When we first started experimenting with cutting rock at Missouri University of Science and Technology (MO S&T) the support equipment that we had was very basic, and the budget similarly restricted. In order to achieve precise positioning and control of the speeds during the cutting process, we therefore mounted the nozzle and support lance on the traverse of a conventional lathe. The samples were mounted into the chuck, so that we could achieve controlled cutting speeds. To get a number of sample cuts in a single test we placed a sheet of metal, with slots cut into it, between the nozzle and the rock.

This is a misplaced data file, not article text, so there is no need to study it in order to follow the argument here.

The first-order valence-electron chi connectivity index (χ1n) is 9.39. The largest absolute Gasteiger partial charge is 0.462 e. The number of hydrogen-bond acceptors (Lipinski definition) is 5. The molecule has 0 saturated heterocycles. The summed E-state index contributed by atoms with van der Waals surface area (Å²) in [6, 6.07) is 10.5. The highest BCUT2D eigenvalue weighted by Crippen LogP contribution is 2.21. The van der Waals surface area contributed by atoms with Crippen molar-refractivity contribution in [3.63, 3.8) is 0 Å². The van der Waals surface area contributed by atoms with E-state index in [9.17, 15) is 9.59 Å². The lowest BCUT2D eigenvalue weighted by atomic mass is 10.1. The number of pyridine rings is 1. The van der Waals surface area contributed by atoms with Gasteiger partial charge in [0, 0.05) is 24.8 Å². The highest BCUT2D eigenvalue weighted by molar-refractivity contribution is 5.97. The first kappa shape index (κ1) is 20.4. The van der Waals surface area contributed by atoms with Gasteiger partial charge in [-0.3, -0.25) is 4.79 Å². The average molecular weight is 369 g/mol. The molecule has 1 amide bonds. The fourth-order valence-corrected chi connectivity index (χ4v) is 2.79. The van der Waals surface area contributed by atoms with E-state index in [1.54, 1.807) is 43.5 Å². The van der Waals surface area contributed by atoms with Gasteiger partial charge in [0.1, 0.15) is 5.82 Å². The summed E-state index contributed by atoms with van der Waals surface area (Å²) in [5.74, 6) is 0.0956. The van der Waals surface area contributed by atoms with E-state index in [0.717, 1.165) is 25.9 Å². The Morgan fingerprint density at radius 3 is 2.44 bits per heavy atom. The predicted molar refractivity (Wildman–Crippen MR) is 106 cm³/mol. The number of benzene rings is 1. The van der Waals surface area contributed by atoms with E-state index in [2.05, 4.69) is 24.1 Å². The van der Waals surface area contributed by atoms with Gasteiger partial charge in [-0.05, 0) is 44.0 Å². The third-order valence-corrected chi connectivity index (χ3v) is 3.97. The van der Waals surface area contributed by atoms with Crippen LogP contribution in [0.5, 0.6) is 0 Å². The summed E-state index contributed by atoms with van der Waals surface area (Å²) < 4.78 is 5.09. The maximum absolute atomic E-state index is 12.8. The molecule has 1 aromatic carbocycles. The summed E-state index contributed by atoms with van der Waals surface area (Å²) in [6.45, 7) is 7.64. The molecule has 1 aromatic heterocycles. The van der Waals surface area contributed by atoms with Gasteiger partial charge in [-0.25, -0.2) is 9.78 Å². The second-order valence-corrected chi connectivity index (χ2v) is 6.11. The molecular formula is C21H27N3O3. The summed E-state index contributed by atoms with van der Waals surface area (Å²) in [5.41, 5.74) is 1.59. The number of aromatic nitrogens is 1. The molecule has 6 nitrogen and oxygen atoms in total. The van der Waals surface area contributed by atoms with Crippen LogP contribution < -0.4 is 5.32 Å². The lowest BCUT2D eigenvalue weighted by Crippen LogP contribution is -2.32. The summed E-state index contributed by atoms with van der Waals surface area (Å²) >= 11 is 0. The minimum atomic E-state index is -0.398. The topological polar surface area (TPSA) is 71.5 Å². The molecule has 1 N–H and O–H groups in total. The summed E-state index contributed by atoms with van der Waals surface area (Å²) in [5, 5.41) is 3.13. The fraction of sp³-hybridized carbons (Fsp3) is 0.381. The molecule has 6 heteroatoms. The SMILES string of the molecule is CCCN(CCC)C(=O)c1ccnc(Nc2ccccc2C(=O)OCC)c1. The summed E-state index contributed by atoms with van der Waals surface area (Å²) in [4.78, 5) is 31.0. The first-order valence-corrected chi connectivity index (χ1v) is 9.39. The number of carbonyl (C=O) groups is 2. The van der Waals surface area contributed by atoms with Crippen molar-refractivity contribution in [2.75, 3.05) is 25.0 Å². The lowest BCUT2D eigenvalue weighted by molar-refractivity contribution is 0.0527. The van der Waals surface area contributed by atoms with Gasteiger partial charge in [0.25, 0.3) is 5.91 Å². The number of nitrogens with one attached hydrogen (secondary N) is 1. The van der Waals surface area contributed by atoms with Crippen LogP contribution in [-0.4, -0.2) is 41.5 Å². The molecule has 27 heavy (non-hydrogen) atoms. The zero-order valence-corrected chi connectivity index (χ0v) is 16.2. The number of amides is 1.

Figure 1. Rock rotates in a lathe while the nozzle traverses across the face.

Figure 1. Rock rotates in a lathe while the nozzle traverses across the face.

The notches cut into the metal plate were cut wide enough to allow the jet to make a single pass over the rock surface as the rock rotated and the nozzle swept past the slot, and they were widely enough spaced that the cut made through one slot did not interfere with the adjacent cut made through another.



After a while we became a little more adventurous and realized that, by making the mask an interesting shape that we could leave part of the rock uncut, but mill out all the rest of the material exposed to the jet, by adjusting the feed rate of the nozzle relative to the rotational speed of the rock.